The IEEE has approved 802.11e late last month (Sept. 2005).

The 802.11e specification allows packets to gain priority by defining
four traffic classes, each with its own queue. By default, they would
be for voice, video, best-effort and background, said Ben Guderian,
vice president for market strategies and industry relations at
SpectraLink. The definitions of the four classes could be changed from
the default. To identify the class of each packet, the standard uses
markers similar to ones used in wired Ethernet, he added. Seeing those
markers, an access point could give voice packets top priority for
transmission, followed by video, and so on, he said..

Touted as a boon for voice over IP network applications (VoIP), this is
the last piece to fall into place that frees life critical wireless
applications from private subnets to run on hospital's general
networks. As wireless applications have proliferated in hospitals, CIOs
have struggled with ways to round all these point solutions into an
enterprise frame work. Most vendors have resisted, claiming life
critical data and life threatening alarms could be missed. Between the
lines, medical device vendors also don't want to give up the simplicity
of running on their own private networks. Running across the hospital's
network backbone subjects them to IT network management snafus, the
requirement to maintain broader network management expertise
(especially broader vendor support), and limited support hours (8x5 vs
24x7).

Hospitals with paperless charting and CPOE should already provide the
network reliability required for life critical data. These IT
departments provide 24x7 support just like the Biomed department, and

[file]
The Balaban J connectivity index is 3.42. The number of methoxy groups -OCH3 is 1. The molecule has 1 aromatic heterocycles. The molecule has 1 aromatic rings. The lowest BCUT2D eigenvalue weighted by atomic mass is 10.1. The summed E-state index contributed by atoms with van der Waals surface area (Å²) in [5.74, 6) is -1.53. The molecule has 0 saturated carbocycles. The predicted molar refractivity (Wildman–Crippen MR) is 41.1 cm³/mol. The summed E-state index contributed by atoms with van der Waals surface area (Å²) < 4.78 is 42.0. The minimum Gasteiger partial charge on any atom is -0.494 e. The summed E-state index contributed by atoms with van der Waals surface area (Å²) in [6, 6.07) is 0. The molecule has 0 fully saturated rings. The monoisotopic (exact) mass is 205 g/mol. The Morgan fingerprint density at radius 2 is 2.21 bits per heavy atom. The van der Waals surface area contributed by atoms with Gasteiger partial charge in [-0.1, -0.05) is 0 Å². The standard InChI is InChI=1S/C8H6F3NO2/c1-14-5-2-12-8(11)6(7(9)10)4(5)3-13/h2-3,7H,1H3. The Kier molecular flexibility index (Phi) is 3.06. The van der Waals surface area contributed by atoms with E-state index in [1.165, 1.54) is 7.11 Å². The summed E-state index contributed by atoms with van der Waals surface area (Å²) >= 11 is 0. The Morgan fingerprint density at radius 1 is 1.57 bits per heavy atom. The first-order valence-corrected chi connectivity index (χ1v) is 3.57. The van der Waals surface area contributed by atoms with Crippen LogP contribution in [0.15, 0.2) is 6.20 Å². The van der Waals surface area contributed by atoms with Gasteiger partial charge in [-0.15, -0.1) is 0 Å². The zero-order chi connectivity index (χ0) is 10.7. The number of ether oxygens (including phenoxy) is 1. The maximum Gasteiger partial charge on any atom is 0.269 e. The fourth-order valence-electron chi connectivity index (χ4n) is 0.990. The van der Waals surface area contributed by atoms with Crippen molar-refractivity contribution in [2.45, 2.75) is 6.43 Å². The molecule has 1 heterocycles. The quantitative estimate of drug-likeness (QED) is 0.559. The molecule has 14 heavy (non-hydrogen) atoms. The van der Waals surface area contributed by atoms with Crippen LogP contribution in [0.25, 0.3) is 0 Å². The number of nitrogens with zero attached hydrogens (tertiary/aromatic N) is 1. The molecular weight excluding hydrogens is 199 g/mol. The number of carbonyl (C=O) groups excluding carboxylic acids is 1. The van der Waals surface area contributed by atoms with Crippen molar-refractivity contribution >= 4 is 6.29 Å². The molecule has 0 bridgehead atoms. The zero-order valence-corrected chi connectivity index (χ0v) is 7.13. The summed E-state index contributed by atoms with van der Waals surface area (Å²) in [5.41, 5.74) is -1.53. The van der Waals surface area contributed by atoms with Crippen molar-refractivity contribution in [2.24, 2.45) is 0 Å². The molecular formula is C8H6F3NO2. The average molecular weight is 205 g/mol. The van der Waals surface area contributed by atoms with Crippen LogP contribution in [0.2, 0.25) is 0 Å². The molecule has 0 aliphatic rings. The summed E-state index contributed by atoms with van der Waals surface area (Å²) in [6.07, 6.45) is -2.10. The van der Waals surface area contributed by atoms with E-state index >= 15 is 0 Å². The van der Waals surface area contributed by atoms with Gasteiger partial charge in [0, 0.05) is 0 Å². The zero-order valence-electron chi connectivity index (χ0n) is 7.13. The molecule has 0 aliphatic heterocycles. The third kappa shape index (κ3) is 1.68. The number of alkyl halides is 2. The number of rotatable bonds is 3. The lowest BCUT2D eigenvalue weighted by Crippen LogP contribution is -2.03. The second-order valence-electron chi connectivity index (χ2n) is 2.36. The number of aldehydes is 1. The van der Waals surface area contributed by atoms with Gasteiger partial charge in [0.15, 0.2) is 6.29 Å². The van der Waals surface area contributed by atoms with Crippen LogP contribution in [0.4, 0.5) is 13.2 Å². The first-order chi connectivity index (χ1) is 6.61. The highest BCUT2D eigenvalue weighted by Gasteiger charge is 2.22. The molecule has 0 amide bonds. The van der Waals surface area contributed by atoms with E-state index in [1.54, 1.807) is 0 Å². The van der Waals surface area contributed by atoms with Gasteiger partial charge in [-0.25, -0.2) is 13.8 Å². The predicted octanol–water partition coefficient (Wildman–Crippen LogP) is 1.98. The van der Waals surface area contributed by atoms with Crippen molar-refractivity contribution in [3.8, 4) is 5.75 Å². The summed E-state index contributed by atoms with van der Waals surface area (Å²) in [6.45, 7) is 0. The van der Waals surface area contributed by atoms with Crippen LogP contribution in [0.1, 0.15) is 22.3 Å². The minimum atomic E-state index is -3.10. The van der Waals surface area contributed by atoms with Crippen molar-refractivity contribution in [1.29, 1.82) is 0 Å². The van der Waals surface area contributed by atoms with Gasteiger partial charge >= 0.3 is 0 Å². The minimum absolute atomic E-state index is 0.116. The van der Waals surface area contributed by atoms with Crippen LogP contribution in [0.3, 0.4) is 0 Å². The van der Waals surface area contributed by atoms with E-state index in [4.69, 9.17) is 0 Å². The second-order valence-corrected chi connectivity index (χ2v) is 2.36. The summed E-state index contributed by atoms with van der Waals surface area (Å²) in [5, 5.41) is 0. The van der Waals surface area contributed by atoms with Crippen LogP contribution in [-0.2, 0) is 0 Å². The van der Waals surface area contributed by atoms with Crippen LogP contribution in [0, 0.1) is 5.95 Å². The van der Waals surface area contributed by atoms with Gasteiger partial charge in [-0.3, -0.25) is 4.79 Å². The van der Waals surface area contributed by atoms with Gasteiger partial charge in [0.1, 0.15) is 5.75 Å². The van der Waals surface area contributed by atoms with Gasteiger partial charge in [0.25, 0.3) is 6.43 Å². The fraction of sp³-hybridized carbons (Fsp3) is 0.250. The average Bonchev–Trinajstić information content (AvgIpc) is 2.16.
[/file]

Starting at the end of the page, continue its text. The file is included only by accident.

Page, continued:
monitor networks for latency and capacity. Migrating medical devices
onto the IP backbone still has its challenges; not all vendor systems
(nor vendor support resources) are able to run anywhere but on private
subnets.

As with any new standard, there still some differences of opinion, and alternative approaches.

The problem with 802.11e is that it puts the power to request
priority in the client, [IDC analyst, Abner] Germanow said. As a result, "anyone has the
ability to mark e-mail as high-importance," he said. In larger
deployments more control will have to reside in centralised servers or
network mechanisms, he said.

As a
result, the process of standardising priority in wireless LANs may be
just beginning, Germanow said. Vendors such as Meru Networks already
offer mechanisms better suited to large enterprises, and it's likely
that vendors will try to put more advanced technology into another
standard that would go into wireless LAN gear alongside 802.11e, he
said.

However, the new standard is
good enough for now, because the use of applications that need quality
of service (QoS) guarantees on wireless LANs is still limited, Germanow
said.

You may recall, Draeger uses a network appliance to provide QoS for their wireless patient monitors running over hospital networks.